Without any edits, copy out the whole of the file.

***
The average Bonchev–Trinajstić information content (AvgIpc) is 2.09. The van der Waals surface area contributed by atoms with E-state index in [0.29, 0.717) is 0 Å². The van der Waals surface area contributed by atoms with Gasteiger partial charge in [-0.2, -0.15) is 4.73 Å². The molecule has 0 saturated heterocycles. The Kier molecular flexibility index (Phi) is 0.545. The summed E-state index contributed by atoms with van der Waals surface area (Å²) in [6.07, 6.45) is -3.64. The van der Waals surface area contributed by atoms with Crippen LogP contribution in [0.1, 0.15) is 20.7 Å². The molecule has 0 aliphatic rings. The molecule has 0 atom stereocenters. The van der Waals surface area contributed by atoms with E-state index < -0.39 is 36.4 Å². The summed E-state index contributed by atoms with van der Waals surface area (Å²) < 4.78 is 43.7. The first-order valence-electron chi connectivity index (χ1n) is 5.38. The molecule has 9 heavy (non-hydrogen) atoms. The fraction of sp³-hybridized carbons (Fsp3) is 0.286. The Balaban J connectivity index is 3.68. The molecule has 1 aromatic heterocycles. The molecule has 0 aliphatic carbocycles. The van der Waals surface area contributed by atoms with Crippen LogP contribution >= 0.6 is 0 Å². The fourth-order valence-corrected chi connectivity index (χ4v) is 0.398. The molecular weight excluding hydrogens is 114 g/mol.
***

The average Bonchev–Trinajstić information content (AvgIpc) is 2.09. The van der Waals surface area contributed by atoms with E-state index in [0.29, 0.717) is 0 Å². The van der Waals surface area contributed by atoms with Gasteiger partial charge in [-0.2, -0.15) is 4.73 Å². The molecule has 0 saturated heterocycles. The Kier molecular flexibility index (Phi) is 0.545. The summed E-state index contributed by atoms with van der Waals surface area (Å²) in [6.07, 6.45) is -3.64. The van der Waals surface area contributed by atoms with Crippen LogP contribution in [0.1, 0.15) is 20.7 Å². The molecule has 0 aliphatic rings. The molecule has 0 atom stereocenters. The van der Waals surface area contributed by atoms with E-state index < -0.39 is 36.4 Å². The summed E-state index contributed by atoms with van der Waals surface area (Å²) < 4.78 is 43.7. The first-order valence-electron chi connectivity index (χ1n) is 5.38. The molecule has 9 heavy (non-hydrogen) atoms. The fraction of sp³-hybridized carbons (Fsp3) is 0.286. The Balaban J connectivity index is 3.68. The molecule has 1 aromatic heterocycles. The molecule has 0 aliphatic carbocycles. The van der Waals surface area contributed by atoms with Crippen LogP contribution >= 0.6 is 0 Å². The fourth-order valence-corrected chi connectivity index (χ4v) is 0.398. The molecular weight excluding hydrogens is 114 g/mol.